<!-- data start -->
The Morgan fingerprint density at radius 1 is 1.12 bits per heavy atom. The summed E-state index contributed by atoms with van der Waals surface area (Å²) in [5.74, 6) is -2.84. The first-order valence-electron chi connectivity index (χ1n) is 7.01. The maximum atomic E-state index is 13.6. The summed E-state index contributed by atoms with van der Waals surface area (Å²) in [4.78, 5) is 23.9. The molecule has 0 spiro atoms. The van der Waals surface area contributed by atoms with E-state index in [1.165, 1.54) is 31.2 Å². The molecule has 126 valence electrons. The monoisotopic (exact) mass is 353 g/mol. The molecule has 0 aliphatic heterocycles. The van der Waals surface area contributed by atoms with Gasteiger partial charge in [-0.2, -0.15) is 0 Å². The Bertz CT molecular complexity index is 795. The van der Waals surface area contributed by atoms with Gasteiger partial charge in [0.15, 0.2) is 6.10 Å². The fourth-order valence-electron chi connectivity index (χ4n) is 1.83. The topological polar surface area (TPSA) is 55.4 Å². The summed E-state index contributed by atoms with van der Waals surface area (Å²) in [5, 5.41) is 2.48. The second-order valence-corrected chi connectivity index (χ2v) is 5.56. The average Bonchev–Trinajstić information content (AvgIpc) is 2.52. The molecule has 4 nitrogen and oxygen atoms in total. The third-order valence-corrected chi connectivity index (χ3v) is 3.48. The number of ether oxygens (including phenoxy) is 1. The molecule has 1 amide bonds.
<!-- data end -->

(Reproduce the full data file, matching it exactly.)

The Morgan fingerprint density at radius 1 is 1.12 bits per heavy atom. The summed E-state index contributed by atoms with van der Waals surface area (Å²) in [5.74, 6) is -2.84. The first-order valence-electron chi connectivity index (χ1n) is 7.01. The maximum atomic E-state index is 13.6. The summed E-state index contributed by atoms with van der Waals surface area (Å²) in [4.78, 5) is 23.9. The molecule has 0 spiro atoms. The van der Waals surface area contributed by atoms with E-state index in [1.165, 1.54) is 31.2 Å². The molecule has 126 valence electrons. The monoisotopic (exact) mass is 353 g/mol. The molecule has 0 aliphatic heterocycles. The van der Waals surface area contributed by atoms with Gasteiger partial charge in [-0.2, -0.15) is 0 Å². The Bertz CT molecular complexity index is 795. The van der Waals surface area contributed by atoms with Gasteiger partial charge in [0.15, 0.2) is 6.10 Å². The fourth-order valence-electron chi connectivity index (χ4n) is 1.83. The topological polar surface area (TPSA) is 55.4 Å². The summed E-state index contributed by atoms with van der Waals surface area (Å²) in [5, 5.41) is 2.48. The second-order valence-corrected chi connectivity index (χ2v) is 5.56. The average Bonchev–Trinajstić information content (AvgIpc) is 2.52. The molecule has 4 nitrogen and oxygen atoms in total. The third-order valence-corrected chi connectivity index (χ3v) is 3.48. The number of ether oxygens (including phenoxy) is 1. The molecule has 1 amide bonds.